The box office failure of the original Fantasia (1940) caused Walt Disney to give up his dream of constantly reissuing the movie with new segments. The success of subsequent re-releases and the eventual video release, allowed nephew Roy E. Disney to finally shepherd through at least a version of Uncle Walt's vision: a new Fantasia for a new century.
It can be argued that this is a more populist version of The Concert Feature, with more familiar music (Beethoven's Fifth and Pomp & Circumstance!), not only a reprise of the Micky Mouse "Sorcerer's Apprentice", but Donald Duck in his own vignette, and a version of Hans Christian Andersen's "The Steadfast Tin Soldier" (which the studio has been making noises about making forever)... Piffle! Stuff and nonsense! This movie is magical!
There are also a lot of computers hard at work in this version, whereas the animation in the original was (of course) accomplished by strength of hand and sweat of brow. While I'm a purist in a lot of ways, I do not despise computer animation as do others - it's not like one presses a button and the animation just magically happens. There are a lot of different forms of animation on display here, much of it breathtaking. A personal favorite, this time out, is a version of Gershwin's "Rhapsody in Blue" fronted by characters based on the caricatures of Al Hirschfeld. Like "The Sorcerer's Apprentice", this was intended to be released as a stand-alone short, but it fits beautifully into a Fantasia setting.
The live-action interstitials are back, too, this time fronted by a variety of celebrities, including Steve Martin, Bette Midler, James Earl Jones, and Penn & Teller. These I find largely dispensable, but they do serve as a sort of palette cleanser, a decompression period between animation sequences.
This disc is being ballyhooed as a prime demo disc for a home theater system, and chances are it truly is in the top ten. The picture quality is superb, and the sound magnificent. Crank it up! Rock out with Beethoven! Everybody say "Ho! Get down Stravinsky!"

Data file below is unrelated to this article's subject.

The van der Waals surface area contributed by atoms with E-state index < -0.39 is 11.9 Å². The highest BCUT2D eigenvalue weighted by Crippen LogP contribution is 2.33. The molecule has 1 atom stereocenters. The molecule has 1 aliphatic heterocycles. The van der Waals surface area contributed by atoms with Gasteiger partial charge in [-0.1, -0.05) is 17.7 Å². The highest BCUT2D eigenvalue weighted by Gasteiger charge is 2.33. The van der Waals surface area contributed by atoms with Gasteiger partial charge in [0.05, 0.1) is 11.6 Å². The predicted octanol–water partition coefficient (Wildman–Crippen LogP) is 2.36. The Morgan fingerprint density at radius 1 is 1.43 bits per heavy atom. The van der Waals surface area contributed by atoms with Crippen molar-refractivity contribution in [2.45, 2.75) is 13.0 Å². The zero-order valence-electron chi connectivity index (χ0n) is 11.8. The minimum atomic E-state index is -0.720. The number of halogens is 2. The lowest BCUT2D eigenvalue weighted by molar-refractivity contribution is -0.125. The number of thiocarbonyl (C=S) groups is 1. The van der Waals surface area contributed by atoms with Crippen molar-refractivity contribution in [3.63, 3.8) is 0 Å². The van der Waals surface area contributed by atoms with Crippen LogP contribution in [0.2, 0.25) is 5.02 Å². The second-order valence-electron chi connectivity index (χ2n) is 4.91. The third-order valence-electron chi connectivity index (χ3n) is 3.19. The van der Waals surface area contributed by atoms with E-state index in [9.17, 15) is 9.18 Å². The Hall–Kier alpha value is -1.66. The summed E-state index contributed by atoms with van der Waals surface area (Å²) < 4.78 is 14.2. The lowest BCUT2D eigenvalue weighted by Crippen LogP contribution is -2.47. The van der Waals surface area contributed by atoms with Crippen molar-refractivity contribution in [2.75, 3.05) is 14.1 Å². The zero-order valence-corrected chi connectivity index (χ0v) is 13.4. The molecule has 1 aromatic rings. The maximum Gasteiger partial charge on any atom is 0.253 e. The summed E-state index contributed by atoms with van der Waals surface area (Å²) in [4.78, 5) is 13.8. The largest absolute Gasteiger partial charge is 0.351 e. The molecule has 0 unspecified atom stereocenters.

Fantasia 2000 is a little more generous than its predecessor with its extras (it can afford to be, as it weighs in at a mere hour and fifteen minutes). There are two commentary tracks: the first features Roy E. Disney, conductor James Levine, and Producer Don Ernst, and dwells mainly on the inspirations and process of selecting the music and brainstorming the visuals. The second track is more satisfying, as each segment's directors talk about the actual nuts and bolts of animation and its challenges.
That approach might seem a tad difficult to accomplish in the case of "The Sorcerer's Apprentice" (the only segment returning from the original feature), but Roy Disney fills in, and in a cute touch, Mickey Mouse himself drops by to reminisce about the making of the piece ("So how did they make that book float, Mickey?" "I'll tell you, Roy, it's actually made of cork. Look here, in the reverse shot? You can see it doesn't have any writing on it." "Well, I'll be...").
"The Making of Fantasia 2000", like its companion piece on the Fantasia DVD, is a well-produced and informative little documentary. There is also a "Showcase Program" with highlights from the movie, which appears to be the clip reel you saw played ad infinitum on the screens at The Disney Store and Best Buy. Of more use are the only two shorts in the Adventures in Musicseries; "Melody", previously only shown at the Disney Theme Parks, and "Toot, Whistle, Plunk and Boom",which is about the four basic types of musical instruments, and deservedly won an Academy Award.
The box (and other ad copy) also promises a "Special Commemorative Booklet". My copy, however, had a festive anti-theft device enclosed instead.
My wife stunned me when she revealed that she didn't much care for this movie; whilst I, in contrast, several times had to wipe a tear away from my curmudgeonly eye. That's the sort of reaction that can only be achieved by a canny connection between sight and sound. When drawings can make you cry, that's a sure sign that somebody is doing something right; and "somebody is doing something right" is pale praise indeed for much of Fantasia 2000.
Dr. Freex, 2/19/2001